Last month, The New York Times ran a feature about Editoriale Zanardi, a high-end book manufacturer struggling to survive a depressed economy in its native Italy. According to the story, the Padua firm once held a 30% share of the world market for “prestige” and arts books. But, things got so bad after the economic crisis of 2008 that one of its owners was driven to suicide. Now employee-owned, Editoriale Zinardi is trying to find out whether it can revive a business model based on the production of beautifully crafted bound volumes.

The conventional book market is under pressure on many fronts, not least of all from a slew of e-reading devices and the competition they represent to ink on paper. Still, the fascination with traditionally produced books refuses to die as publishers continue to explore ways to make them objects of ingenious beauty that readers will admire—and want to buy.

Lakeside Classics from RR Donnelley & Sons Company

Volumes in the Lakeside Classics series from RR Donnelley aren’t for sale, but they have formed a bedrock of interest in book craftsmanship ever since the first specimen—appropriately, The Autobiography of Benjamin Franklin—was released in 1903. Over the years, Donnelley has used the best available technologies to typeset, print, and bind the books, which offer a panorama of American history and culture from pre-Colonial times to the early years of the previous century. (Some years back, this writer was fortunate to come into possession of a copy of no. 95 in the series, Fighting the Flying Circus by Capt. Edward V. Rickenbacker.)

The Lakeside books follow the traditional norms of book design. Others deconstruct notions of what a “book” is as a physical object, introducing radically changed structures that oblige book lovers to approach the reading experience in correspondingly different ways.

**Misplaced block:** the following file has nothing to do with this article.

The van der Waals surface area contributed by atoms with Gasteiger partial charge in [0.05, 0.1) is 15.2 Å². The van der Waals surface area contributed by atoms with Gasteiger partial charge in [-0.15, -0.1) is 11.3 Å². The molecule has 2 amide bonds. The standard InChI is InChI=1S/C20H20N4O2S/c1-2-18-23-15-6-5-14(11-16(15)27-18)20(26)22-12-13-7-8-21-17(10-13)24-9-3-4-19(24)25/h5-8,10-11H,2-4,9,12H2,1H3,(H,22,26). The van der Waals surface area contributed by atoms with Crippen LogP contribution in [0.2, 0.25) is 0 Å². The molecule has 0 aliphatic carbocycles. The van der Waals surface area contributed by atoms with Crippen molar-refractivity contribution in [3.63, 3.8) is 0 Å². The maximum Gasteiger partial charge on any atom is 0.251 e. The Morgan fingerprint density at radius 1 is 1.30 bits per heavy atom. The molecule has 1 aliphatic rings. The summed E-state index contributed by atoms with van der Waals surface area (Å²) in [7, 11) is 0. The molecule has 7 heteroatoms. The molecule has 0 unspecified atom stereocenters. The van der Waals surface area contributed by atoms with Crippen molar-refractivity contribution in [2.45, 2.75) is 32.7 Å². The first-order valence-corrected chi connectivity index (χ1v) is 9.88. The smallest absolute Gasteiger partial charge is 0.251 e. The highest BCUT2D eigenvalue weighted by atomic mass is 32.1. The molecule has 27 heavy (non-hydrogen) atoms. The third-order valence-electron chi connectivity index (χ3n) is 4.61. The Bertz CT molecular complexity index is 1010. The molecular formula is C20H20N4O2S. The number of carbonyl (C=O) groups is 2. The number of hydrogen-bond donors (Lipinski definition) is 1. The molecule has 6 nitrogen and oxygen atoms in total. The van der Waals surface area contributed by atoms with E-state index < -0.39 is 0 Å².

Imagine a book not as a codex—a sequence of pages bound on one edge between covers—but as a package of printed and illustrated materials that readers can engage with in any order they wish. This is precisely the format of Building Stories, a graphic novel contained within a boxed set of 14 separate printed pieces—maps, newspaper clippings, and even a game board—that readers “assemble” into whatever narrative lines the look and feel of the pieces seem to suggest. The structure of the book draws readers into a creative collaboration with author Chris Ware, who provides the fictional building blocks and trusts his audience to do the rest. 

“Ship of Theseus” from S. (left); Building Stories

Television writer JJ Abrams and novelist Doug Dorst have done something similar with S., the centerpiece of which is a heavily annotated book bearing the title Ship of Theseus. Boxed along with it are numerous additional printed objects that may or may not reveal the whole thing to be a gigantic literary red herring. The boxed book’s name comes from a philosophical debate about what happens to identity of things when their parts are replaced. What happens to the concept of “books” when instead of replacing their pages, publishers supplement them with adjunct printed materials that also have to be read if the books they belong to are to be understood and appreciated?

Less mind-bending, thankfully, is the cover treatment of On Such a Full Sea, reportedly the first book to be issued with a 3D-printed slipcover. The three-dimensional upslant of the letters on the slipcover creates the impression of a wave rising from the two-dimensional letters on the front of the book. It isn’t as conceptually challenging as Building Stories or S., but it offers the same kind of proof that the possibilities of book design and manufacturing are far from being exhausted.

Just ask anyone studying craft bookbinding and printing at The Center for Book Arts in New York City or any of the enthusiasts who contributed to this book-inspired Pinterest page. They’re spiritual kin to the artisans at Editoriale Zanardi in the quest to keep alive a vision of bookmaking that keeps changing even as it stays the same.